Forest: Have you had other childhood experiences which have shaped your understanding of belonging to a minority?
Chacour: There is one event I can never forget. I was perhaps ten or twelve at the time. There was a telephone wire running on the ground in Gish. One morning it had been cut, and a section of it was missing. Soldiers came and accused some of the children, including myself.
They took us, and then gathered our parents and grandparents, our entire families. Then they said horrible things: “You are worth nothing, your children are worth nothing, you are doing underground work, your children are thieves and you are the teachers of theft….” Words like these.
Then, before our elders, the soldiers beat us with sticks. Our parents did not dare interfere. At the end, a soldier said to me, “Now bring that piece of wire to me.” I went to my father and asked, “Father, where should I go?” Then the soldier thought my father must have the wire, so he began to curse and accuse him.
But to whom could I go and ask this question? I was innocent, but even my mother did not know what to believe. The next day my father and I were taken to a police station in a Jewish town, and they threatened us with prison if we did not confess and return the wire.
When we returned, I remember mother made a few sweets for me, saying, “If you took it, tell me where it is.” But I didn’t know! A week later it was discovered that the wire had been cut by a bus. The soldiers got the wire from the driver who had taken it back to his home in another town. But for us in our village there was never an apology. Why? Because we were just Arabs.
Forest: Experiences like this must be rather common. And the effect must be deeply embittering.
Chacour: It is amazing. You will not believe it. While of course some grow an attitude of revenge–to do it back to the other, to do it worse–others become disgusted and do not want to see these things done again. They try to act in the opposite way.
Many of us Palestinian Arabs do not allow ourselves any feelings of hatred, although we will never give up our rights, and we question many things. We will even turn to God and ask, “How can you allow this to happen?” It is understandable. Our people have always trusted God in everything that happened. “Why now do you mislead us?” we ask. Yet even now there is this effort not to hate, not to take revenge.
Forest: Every year people come to Israel–the Holy Land–and yet seem unaware of the people who live here today.
Yes, they come to see the holy stones and holy sands. They do not care much for the people. We have many basilicas to take their time, and even now there are new ones being built. It reflects a church mentality of triumphalism, a priority in the churches for stones and antiquities.
On the other side, there are the tourists and pilgrims who are much more interested in the phenomenon of the Jewish state. It’s new. It has something to do with Europe. There is the guilt complex of the European Christians about what has been allowed to happen to the Jews. There is a wish, mainly in Germany, that Israel do what Europe was unable to do. And to these visitors the Arabs within Israel do not exist except as enfants terribles, as terrorists. We do not exist.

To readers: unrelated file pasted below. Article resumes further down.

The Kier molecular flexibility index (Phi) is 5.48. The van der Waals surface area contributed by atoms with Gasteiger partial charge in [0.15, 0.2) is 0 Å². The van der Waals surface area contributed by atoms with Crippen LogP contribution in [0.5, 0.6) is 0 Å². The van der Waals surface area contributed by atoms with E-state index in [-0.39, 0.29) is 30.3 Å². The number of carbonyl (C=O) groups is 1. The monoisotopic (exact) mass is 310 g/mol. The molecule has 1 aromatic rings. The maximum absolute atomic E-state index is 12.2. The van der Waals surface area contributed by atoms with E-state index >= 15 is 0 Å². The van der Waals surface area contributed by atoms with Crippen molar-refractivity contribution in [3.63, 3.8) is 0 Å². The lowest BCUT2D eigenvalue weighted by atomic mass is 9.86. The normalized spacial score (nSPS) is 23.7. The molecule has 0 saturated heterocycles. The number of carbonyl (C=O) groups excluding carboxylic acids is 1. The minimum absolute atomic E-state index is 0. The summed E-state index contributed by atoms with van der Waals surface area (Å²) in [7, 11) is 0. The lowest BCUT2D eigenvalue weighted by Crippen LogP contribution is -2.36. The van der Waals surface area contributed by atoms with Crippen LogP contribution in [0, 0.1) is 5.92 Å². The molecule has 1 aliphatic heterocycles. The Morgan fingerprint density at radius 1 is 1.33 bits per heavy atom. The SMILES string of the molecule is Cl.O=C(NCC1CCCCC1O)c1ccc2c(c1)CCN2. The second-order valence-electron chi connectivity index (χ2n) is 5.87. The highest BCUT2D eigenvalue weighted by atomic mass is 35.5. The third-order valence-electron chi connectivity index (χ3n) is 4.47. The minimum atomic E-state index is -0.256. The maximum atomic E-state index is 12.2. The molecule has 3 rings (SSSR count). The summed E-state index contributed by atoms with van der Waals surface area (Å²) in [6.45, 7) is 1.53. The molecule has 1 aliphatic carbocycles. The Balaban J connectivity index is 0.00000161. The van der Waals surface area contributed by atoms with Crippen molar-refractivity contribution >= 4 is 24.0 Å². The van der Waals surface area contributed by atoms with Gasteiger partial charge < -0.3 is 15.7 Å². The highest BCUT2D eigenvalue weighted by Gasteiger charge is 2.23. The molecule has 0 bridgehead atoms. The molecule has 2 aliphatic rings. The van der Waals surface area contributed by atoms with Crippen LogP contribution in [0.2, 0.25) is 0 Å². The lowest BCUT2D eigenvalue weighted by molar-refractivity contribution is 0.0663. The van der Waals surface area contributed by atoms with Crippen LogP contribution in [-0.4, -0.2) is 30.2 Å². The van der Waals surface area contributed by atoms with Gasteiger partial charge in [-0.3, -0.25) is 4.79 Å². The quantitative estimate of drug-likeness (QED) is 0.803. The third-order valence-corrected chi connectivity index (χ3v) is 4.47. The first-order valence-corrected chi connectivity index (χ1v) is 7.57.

Forest: Speaking of terrorists, it is remarkable that so far this morning there have been no jets flying over the Galilee to drop bombs in Lebanon. There have been many the last few days. Do you get used to this?
Chacour: At first it was terrible. Now it is our daily bread. We know these are bombs for our heads. For Palestinians. With these jets they can kill more innocent people in a single day than all the Palestinian soldiers kill in a year. Yet it is the Palestinians alone who are said to be terrorists.
One thing strikes me about the Palestinian people. We have never been colonizers. We have been satisfied with our land. We have never wanted to conquer any other nation, although others have always tried to conquer us. Yet not once have the conquerers stayed. Not one has remained forever here. Egyptians, Romans, Greeks, Babylonians, Assyrians, Crusaders, Turks, British: They all came, and they all have disappeared.
Forest: Yet Palestinians seem very new to nationalism.
Chacour: Nationalism in the Middle East began with the end of World War II and the dismemberment of the Ottoman Empire. The Arab states were stubborn and resisted Jewish existence here, and this did much to help the Jews found their separate state. Then in reaction to Jews becoming so radical, so fanatical, so Zionist in the negative sense, the Palestinians became more and more radical and nationalistic.
It is true there was little Palestinian national expression forty years ago. We were part of the Middle East. But this does not mean that today Palestinians have no right to a state, to nationhood, to existence on their own land.
Forest: What of the Jewish religious claim to the land?
Chacour: Many Jews truly believe they are fulfilling God’s will, that they are fulfilling ancient prophecies: “God gave us the land thousands of years ago, and we are coming back. These ugly Palestinians have no right to be here.” They forget we gave our name to the land of Palestine even before the Jews came. And they forget that the Holy Land was promised to Abraham and his descendants–all of them. If [Israeli Prime Minister Menachem] Begin is one of the descendants of Abraham because he is a son of Isaac, I too am a descendant of Abraham because I am a son of Ishmael. We are all Abraham’s children.